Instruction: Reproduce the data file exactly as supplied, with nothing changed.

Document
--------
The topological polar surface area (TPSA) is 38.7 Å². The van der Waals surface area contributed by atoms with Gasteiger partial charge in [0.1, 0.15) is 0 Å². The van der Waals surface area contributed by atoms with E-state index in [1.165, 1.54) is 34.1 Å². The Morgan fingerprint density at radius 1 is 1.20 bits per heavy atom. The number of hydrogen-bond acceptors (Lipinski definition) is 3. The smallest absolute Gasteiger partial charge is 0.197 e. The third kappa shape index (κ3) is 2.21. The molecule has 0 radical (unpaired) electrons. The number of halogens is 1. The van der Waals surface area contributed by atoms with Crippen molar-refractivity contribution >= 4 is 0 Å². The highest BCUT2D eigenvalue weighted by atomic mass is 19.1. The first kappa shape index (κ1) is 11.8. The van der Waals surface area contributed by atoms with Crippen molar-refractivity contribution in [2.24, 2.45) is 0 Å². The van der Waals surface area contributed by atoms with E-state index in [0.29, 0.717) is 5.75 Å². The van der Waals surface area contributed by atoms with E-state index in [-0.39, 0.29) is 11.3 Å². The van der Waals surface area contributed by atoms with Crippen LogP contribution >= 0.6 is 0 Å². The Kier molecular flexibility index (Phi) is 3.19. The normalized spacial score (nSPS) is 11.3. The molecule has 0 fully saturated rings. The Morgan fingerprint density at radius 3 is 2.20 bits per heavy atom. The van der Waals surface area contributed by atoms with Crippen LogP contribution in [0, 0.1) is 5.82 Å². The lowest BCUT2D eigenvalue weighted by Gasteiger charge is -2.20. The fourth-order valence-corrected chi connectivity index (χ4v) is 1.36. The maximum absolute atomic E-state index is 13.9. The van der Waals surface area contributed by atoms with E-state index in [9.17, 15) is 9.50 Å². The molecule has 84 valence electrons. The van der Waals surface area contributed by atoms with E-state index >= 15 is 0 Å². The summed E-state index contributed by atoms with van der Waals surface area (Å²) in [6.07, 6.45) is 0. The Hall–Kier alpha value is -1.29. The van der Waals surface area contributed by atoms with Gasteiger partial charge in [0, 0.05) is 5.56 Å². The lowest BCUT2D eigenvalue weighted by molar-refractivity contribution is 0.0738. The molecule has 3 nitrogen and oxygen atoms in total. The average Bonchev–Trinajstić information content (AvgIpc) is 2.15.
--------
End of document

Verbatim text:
The topological polar surface area (TPSA) is 38.7 Å². The van der Waals surface area contributed by atoms with Gasteiger partial charge in [0.1, 0.15) is 0 Å². The van der Waals surface area contributed by atoms with E-state index in [1.165, 1.54) is 34.1 Å². The Morgan fingerprint density at radius 1 is 1.20 bits per heavy atom. The number of hydrogen-bond acceptors (Lipinski definition) is 3. The smallest absolute Gasteiger partial charge is 0.197 e. The third kappa shape index (κ3) is 2.21. The molecule has 0 radical (unpaired) electrons. The number of halogens is 1. The van der Waals surface area contributed by atoms with Crippen molar-refractivity contribution >= 4 is 0 Å². The highest BCUT2D eigenvalue weighted by atomic mass is 19.1. The first kappa shape index (κ1) is 11.8. The van der Waals surface area contributed by atoms with Crippen molar-refractivity contribution in [2.24, 2.45) is 0 Å². The van der Waals surface area contributed by atoms with E-state index in [0.29, 0.717) is 5.75 Å². The van der Waals surface area contributed by atoms with E-state index in [-0.39, 0.29) is 11.3 Å². The van der Waals surface area contributed by atoms with Crippen LogP contribution >= 0.6 is 0 Å². The Kier molecular flexibility index (Phi) is 3.19. The normalized spacial score (nSPS) is 11.3. The molecule has 0 fully saturated rings. The Morgan fingerprint density at radius 3 is 2.20 bits per heavy atom. The van der Waals surface area contributed by atoms with Crippen LogP contribution in [0, 0.1) is 5.82 Å². The lowest BCUT2D eigenvalue weighted by Gasteiger charge is -2.20. The fourth-order valence-corrected chi connectivity index (χ4v) is 1.36. The maximum absolute atomic E-state index is 13.9. The van der Waals surface area contributed by atoms with E-state index in [9.17, 15) is 9.50 Å². The molecule has 84 valence electrons. The van der Waals surface area contributed by atoms with E-state index >= 15 is 0 Å². The summed E-state index contributed by atoms with van der Waals surface area (Å²) in [6.07, 6.45) is 0. The Hall–Kier alpha value is -1.29. The van der Waals surface area contributed by atoms with Gasteiger partial charge in [0, 0.05) is 5.56 Å². The lowest BCUT2D eigenvalue weighted by molar-refractivity contribution is 0.0738. The molecule has 3 nitrogen and oxygen atoms in total. The average Bonchev–Trinajstić information content (AvgIpc) is 2.15.